What causes deformed chicks? Breed issue? Parent bird care? Shipping?

Discussion in 'Incubating & Hatching Eggs' started by tnchickenut, Jan 24, 2010.

  1. tnchickenut

    tnchickenut It's all about the Dels!

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    Jan 24, 2010
    Englewood, TN
    I have been hatching eggs for awhile now from multiple sources. I never had problems, and really good hatch rates (all and all).
    I recently hatched two batches of the same breed from the same breeder (no, I won't say who because they are very friendly and other than this I have no complaints)... and the first batch had 1 deformed chick I had to put down, then the second had a deformed chick.
    I'm just wondering... is this the result of maybe the health of the parent birds, shipping, inbreeding, something I have done? The first chick couldn't walk (no, not spraddle - I'm aware of spraddle) and moved it's head, for lack of a better way of putting it, like someone with Parkenson's (spelling?). While the second chick is more severely deformed in alot of ways, most noticably his head was flat on the left and his left eye was nearly on top of his head while the right eye looked about right.
    If someone has some scientific answer for this, please. I'm just very curious as to why all of a sudden I had two chicks that needed to be culled. The first one seemed like "well, it happens a percentage of the time" and then the second being from the same source and being the same breed has peaked my curiousity. Ideas?
     
    Last edited: Jan 24, 2010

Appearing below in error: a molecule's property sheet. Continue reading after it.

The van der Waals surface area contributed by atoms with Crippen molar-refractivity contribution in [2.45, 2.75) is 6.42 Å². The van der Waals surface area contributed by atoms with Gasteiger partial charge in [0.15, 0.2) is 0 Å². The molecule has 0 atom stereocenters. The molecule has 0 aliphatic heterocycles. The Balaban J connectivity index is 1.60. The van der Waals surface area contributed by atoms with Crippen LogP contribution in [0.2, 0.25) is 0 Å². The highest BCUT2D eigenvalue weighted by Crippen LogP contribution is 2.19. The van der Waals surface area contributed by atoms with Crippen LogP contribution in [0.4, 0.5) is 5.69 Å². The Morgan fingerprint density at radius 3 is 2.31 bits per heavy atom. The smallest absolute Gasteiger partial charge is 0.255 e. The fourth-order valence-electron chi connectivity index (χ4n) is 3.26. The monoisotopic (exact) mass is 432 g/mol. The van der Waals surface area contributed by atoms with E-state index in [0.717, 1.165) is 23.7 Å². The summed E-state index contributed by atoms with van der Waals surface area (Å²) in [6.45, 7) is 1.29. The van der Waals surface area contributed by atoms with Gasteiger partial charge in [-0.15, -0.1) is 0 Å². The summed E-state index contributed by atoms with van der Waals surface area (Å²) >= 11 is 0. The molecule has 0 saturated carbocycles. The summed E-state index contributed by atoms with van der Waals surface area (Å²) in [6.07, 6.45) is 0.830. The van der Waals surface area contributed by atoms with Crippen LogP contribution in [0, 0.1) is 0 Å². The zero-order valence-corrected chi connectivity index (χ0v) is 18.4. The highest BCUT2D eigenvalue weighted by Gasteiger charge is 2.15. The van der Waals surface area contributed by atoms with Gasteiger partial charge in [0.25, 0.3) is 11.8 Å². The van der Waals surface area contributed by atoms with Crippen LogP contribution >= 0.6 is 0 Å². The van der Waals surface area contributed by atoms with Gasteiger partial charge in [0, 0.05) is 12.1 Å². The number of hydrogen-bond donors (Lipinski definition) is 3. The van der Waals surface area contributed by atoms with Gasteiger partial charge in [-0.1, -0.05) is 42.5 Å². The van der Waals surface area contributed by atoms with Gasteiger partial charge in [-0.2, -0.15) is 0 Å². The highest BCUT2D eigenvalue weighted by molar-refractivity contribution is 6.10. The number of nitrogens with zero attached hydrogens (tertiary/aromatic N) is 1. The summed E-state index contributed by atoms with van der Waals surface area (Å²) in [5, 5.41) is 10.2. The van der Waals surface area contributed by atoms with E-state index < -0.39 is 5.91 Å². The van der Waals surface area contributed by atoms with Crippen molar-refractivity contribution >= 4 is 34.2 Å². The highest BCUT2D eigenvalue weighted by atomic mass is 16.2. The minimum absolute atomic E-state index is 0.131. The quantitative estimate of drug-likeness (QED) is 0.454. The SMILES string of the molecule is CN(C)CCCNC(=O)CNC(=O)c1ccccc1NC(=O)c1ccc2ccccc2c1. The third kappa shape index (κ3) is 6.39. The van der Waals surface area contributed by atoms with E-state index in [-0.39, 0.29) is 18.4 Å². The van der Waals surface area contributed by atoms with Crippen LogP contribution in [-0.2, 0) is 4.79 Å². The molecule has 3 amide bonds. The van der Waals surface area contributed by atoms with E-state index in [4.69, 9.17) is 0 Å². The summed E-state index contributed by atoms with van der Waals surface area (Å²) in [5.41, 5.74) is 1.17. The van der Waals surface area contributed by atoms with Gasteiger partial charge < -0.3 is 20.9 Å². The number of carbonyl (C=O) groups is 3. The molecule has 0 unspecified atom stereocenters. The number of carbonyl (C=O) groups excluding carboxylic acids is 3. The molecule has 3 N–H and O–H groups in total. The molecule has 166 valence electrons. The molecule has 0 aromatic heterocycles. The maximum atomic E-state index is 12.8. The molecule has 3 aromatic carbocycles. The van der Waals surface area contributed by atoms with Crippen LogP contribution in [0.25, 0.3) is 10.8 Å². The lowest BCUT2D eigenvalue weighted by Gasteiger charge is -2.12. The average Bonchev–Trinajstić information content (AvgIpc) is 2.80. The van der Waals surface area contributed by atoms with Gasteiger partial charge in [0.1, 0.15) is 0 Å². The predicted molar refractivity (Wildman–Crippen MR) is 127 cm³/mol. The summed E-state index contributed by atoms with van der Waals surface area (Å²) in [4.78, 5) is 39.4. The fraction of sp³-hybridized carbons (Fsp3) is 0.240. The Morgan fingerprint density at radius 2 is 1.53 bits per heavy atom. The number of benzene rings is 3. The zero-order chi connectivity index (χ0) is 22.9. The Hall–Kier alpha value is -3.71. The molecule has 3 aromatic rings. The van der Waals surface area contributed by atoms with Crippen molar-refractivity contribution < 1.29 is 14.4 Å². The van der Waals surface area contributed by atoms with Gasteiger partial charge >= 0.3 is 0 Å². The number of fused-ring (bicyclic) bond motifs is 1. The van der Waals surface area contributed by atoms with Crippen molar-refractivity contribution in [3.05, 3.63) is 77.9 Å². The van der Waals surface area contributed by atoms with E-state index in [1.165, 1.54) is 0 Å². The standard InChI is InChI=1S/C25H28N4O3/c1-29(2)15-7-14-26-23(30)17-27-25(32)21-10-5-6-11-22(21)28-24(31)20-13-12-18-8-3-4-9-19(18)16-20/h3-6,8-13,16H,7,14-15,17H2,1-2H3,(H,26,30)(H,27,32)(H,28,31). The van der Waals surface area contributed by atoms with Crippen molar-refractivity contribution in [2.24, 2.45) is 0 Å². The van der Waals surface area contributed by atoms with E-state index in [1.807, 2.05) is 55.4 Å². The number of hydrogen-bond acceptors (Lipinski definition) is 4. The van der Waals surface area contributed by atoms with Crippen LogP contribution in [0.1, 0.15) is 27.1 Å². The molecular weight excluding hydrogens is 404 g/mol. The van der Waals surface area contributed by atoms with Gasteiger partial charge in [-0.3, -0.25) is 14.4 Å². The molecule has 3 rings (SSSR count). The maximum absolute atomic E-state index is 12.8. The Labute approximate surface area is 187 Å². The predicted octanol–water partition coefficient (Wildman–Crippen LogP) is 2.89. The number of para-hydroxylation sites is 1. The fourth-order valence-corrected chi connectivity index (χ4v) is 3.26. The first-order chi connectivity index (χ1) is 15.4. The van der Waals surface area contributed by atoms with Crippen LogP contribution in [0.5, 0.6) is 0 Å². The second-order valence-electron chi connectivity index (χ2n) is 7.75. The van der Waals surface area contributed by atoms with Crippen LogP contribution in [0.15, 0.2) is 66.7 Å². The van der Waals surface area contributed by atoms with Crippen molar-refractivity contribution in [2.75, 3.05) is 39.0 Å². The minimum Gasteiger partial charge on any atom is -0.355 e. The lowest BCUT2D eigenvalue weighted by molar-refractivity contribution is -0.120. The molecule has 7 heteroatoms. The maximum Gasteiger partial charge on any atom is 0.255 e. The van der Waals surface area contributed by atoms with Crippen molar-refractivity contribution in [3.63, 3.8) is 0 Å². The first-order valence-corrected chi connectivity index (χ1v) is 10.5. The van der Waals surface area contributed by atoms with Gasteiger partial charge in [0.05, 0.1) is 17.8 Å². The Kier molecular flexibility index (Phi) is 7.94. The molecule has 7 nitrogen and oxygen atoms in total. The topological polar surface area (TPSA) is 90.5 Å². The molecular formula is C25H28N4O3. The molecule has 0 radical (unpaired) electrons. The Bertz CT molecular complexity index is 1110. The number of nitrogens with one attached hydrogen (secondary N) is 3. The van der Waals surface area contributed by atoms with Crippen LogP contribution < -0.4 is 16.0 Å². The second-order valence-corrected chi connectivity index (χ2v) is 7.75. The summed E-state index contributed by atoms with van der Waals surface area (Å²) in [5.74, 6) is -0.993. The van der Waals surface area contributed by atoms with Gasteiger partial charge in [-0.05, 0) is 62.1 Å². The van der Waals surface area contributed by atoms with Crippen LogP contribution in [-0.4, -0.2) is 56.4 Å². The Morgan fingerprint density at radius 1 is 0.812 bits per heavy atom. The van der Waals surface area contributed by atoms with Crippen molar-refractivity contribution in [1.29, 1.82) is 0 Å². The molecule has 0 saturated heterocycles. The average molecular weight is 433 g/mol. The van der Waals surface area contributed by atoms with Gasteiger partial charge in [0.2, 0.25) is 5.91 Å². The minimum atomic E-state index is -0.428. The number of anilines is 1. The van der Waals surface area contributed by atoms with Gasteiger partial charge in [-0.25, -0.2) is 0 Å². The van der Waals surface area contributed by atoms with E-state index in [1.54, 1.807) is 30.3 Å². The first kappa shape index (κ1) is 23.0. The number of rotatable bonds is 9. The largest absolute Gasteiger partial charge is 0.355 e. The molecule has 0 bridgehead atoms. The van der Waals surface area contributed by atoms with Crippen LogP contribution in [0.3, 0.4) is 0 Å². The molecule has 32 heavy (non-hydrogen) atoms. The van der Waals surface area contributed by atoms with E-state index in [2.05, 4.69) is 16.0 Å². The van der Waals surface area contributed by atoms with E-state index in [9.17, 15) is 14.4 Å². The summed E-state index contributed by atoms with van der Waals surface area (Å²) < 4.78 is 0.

2. asher

    asher Chicken Enabler Extraordinaire

    Jan 26, 2007
    Mountains of NC
    It could be hatching issues, possibly something missing in the breeder birds diets or yes, it could indeed be inbreeding. That's the first thing that would pop to mind for me, but I know there are/could be numerous reason.

    I very likely would not use them as a source in the future. Did any chicks hatch out of that/those batches okay? Did you happen to hatch any out at the same time from a different source?
     
  3. walkswithdog

    walkswithdog Chillin' With My Peeps

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    Sorry the answer could be any or all of the above, hatching issues, parent issues, dietary issues, shipping issues. Temps slightly too high or consistently too cool produce major issues in a hatch. Even if your temps have been consistent before and your thermometers correct, it's time to recalibrate. And resterilize. You do everything you know how at your end. Tell the breeder the truth, without blame, because you don't know it was at that end but you DO know something is up and an informed breeder, who cares, wants to hear about hatch deformities. Keep records, do what you can do and see what happens next time. Unfortunately there are so many factors between diet, breeding and shipping and incubation that it would take many different, careful trials to figure out exactly what is going on.
     
  4. TexasChick09

    TexasChick09 Chillin' With My Peeps